The Form angle is not that hard to comprehend. First it should represent the horse's current racing ability. So what does that mean? It means that if the horse shows in the past he ran two 25k claiming races and shows that he was able to handle the pace back then but his more recent 4 or 5 races have been in the 16k and 12.5k, then the horse has to be evaluated based on those pace numbers and not on what he used to be able to do because if he could he wouldn't be running at those lower level races. Trainers are not stupid, they know exactly what the horse can and can not do. Second be aware that as a horse drops in class, said horse tends to run closer to the pace to the point as horse finds his right level he may actually be able to wire the field. And last look for positive and/or negative form angles in last race. A horse that displays some negative angle or form in his last race will not get the benefit of the doubt even if he encountered some trouble in race, whereas a horse displaying some positive form in last would get the benefit of doubt and I might go back 1 or 2 races. The higher the class of the horse, the further I might go back. Graded stakes horses can run back to races as far as a year on the dirt or even longer on the grass. Claimers beware. The cheaper the horse the shorter their form cycles are.
EXAMPLE: 9-5-22 WO R4 See Screenshots Below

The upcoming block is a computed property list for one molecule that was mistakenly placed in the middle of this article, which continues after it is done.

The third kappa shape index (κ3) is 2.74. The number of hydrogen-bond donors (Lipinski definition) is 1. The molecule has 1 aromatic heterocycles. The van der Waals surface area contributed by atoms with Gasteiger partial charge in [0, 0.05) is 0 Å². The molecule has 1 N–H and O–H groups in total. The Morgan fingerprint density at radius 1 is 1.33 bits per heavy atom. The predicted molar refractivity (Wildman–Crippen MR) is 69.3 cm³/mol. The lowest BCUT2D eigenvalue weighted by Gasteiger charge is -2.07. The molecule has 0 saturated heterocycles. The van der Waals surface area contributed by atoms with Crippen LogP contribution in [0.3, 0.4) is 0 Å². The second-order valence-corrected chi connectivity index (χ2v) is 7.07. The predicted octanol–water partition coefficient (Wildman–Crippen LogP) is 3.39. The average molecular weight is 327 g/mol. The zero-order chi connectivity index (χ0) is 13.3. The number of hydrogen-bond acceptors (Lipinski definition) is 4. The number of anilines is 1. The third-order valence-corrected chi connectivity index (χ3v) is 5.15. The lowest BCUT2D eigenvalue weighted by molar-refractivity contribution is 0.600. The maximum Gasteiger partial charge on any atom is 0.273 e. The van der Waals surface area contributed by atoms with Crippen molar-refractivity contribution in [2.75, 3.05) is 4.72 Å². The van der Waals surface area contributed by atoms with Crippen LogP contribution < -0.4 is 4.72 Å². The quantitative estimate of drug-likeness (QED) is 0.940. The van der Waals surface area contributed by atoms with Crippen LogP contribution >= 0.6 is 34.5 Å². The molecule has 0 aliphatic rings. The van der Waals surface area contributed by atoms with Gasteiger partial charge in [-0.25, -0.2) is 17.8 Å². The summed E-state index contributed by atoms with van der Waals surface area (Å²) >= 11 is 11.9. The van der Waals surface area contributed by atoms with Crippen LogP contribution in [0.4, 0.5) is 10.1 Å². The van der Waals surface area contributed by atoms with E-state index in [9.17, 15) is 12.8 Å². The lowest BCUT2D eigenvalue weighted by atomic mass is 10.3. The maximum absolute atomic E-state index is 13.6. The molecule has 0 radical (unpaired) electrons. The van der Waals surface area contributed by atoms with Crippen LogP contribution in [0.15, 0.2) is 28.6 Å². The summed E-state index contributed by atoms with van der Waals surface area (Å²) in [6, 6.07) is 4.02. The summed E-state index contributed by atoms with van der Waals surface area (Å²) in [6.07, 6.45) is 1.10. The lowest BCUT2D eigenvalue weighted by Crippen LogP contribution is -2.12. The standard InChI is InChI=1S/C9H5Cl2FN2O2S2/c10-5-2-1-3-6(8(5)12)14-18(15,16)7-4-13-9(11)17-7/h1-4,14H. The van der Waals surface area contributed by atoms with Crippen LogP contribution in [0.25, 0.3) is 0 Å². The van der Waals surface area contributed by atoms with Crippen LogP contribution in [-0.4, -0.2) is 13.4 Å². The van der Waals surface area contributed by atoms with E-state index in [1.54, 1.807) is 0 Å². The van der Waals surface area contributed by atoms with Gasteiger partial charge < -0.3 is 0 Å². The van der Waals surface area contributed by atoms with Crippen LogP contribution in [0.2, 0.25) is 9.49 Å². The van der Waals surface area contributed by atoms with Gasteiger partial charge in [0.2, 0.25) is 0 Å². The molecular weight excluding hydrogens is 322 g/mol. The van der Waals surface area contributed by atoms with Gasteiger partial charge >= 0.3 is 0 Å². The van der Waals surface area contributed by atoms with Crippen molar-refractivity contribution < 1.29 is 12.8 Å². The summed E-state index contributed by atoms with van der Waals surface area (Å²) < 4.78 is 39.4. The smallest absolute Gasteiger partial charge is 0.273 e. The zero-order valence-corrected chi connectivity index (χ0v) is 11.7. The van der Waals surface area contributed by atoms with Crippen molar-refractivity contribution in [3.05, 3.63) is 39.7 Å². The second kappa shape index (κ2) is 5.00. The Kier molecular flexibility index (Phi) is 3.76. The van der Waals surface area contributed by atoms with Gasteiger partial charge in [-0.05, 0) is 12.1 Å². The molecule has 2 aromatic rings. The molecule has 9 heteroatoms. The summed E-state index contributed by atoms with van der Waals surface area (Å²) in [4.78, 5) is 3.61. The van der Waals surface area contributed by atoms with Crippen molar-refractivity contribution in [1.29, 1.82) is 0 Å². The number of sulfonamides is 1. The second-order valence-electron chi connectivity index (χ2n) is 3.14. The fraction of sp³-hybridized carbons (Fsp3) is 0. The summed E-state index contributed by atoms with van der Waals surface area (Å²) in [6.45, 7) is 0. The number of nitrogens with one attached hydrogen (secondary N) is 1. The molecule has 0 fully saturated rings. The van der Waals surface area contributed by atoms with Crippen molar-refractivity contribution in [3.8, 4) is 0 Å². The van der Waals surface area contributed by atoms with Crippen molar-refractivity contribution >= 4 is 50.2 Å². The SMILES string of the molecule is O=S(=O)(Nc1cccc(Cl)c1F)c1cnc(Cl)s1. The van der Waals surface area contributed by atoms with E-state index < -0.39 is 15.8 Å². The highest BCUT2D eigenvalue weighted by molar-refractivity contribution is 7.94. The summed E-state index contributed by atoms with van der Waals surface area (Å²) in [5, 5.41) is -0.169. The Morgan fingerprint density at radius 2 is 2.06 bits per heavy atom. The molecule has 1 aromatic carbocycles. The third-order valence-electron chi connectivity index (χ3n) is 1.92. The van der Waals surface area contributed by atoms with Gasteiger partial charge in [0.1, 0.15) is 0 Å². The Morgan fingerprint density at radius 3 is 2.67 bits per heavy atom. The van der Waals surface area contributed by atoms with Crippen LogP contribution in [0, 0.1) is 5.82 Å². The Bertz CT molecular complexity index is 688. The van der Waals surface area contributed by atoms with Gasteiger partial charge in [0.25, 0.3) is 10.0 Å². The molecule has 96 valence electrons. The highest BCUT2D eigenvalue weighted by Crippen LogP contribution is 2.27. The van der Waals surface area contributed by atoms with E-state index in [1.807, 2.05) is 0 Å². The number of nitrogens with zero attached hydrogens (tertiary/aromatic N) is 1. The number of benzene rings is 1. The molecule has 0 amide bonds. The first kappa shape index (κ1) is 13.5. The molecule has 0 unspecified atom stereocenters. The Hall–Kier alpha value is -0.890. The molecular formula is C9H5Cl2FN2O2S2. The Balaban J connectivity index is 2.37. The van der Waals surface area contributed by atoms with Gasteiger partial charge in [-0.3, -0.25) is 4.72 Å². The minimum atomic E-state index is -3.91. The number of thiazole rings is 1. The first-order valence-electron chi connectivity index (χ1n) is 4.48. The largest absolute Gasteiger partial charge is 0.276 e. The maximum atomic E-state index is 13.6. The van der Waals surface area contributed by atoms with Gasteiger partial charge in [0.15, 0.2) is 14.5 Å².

I looked at this race, I predominately look at grass races, and when I got to this horse I had no problem looking past his last race. His first 2 starts they tried him on the grass at a route but both times switched to the AW. After breaking his maiden on the grass they again tried him in routes and again both times moved to the AW. His last 3 starts back on the grass, he ran pretty good except for last. I figured he was racing too high, today takes the drop to $15k and the oddsmaker makes him the 5/2 ml favorite over the 3 who by the way won at this distance on the grass. After picking 1 pace line for all the horses I ran them thru my program and see the results. I thought this was one of the easiest 5-1 shots I ever cashed!
PP# Pace line
1 Last
2 Last
3 Last
4 2 back
5 4 back
6 Last
7 2 back
8 2 back

And this was how easy it was getting the lines. If the horse won on the grass I used a grass race if not then it really doesn't matter. It took me less than 2 minutes to handicap this race. I've been picking pace lines like this since the late 80's-"works for me". And I know some of you will say this is red boarding and all I can say to that is "a pox on you and your ancestors".